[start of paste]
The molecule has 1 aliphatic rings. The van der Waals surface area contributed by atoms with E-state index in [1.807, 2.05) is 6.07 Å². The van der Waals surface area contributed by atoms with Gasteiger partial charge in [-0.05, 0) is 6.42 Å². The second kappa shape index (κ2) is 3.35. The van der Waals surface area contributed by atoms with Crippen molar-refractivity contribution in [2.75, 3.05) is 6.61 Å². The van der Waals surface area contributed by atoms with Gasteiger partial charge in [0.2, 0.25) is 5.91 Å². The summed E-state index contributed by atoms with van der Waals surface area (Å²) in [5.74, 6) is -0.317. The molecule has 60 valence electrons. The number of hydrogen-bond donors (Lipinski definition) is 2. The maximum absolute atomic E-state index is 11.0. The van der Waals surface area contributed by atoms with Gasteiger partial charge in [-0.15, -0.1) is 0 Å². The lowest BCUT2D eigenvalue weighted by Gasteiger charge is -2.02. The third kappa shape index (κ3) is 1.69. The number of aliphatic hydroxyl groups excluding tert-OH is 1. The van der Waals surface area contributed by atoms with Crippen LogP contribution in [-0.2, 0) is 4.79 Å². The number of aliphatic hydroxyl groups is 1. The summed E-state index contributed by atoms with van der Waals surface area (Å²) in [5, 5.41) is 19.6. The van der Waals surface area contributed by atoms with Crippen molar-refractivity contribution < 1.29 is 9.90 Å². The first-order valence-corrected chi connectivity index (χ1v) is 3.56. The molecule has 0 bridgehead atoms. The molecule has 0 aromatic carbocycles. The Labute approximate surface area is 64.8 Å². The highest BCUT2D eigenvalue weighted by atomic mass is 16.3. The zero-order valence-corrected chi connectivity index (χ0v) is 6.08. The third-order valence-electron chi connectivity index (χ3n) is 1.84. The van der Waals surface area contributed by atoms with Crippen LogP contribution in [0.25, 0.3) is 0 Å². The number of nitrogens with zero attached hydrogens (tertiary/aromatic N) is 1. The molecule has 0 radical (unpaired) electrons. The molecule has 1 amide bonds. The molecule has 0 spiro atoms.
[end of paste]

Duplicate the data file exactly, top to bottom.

The molecule has 1 aliphatic rings. The van der Waals surface area contributed by atoms with E-state index in [1.807, 2.05) is 6.07 Å². The van der Waals surface area contributed by atoms with Gasteiger partial charge in [-0.05, 0) is 6.42 Å². The second kappa shape index (κ2) is 3.35. The van der Waals surface area contributed by atoms with Crippen molar-refractivity contribution in [2.75, 3.05) is 6.61 Å². The van der Waals surface area contributed by atoms with Gasteiger partial charge in [0.2, 0.25) is 5.91 Å². The summed E-state index contributed by atoms with van der Waals surface area (Å²) in [5.74, 6) is -0.317. The molecule has 60 valence electrons. The number of hydrogen-bond donors (Lipinski definition) is 2. The maximum absolute atomic E-state index is 11.0. The van der Waals surface area contributed by atoms with Gasteiger partial charge in [-0.15, -0.1) is 0 Å². The lowest BCUT2D eigenvalue weighted by Gasteiger charge is -2.02. The third kappa shape index (κ3) is 1.69. The number of aliphatic hydroxyl groups excluding tert-OH is 1. The van der Waals surface area contributed by atoms with Crippen LogP contribution in [-0.2, 0) is 4.79 Å². The number of aliphatic hydroxyl groups is 1. The summed E-state index contributed by atoms with van der Waals surface area (Å²) in [5, 5.41) is 19.6. The van der Waals surface area contributed by atoms with Crippen molar-refractivity contribution < 1.29 is 9.90 Å². The first-order valence-corrected chi connectivity index (χ1v) is 3.56. The molecule has 0 bridgehead atoms. The molecule has 0 aromatic carbocycles. The Labute approximate surface area is 64.8 Å². The highest BCUT2D eigenvalue weighted by atomic mass is 16.3. The zero-order valence-corrected chi connectivity index (χ0v) is 6.08. The third-order valence-electron chi connectivity index (χ3n) is 1.84. The van der Waals surface area contributed by atoms with Crippen LogP contribution in [0.25, 0.3) is 0 Å². The number of nitrogens with zero attached hydrogens (tertiary/aromatic N) is 1. The molecule has 0 radical (unpaired) electrons. The molecule has 1 amide bonds. The molecule has 0 spiro atoms.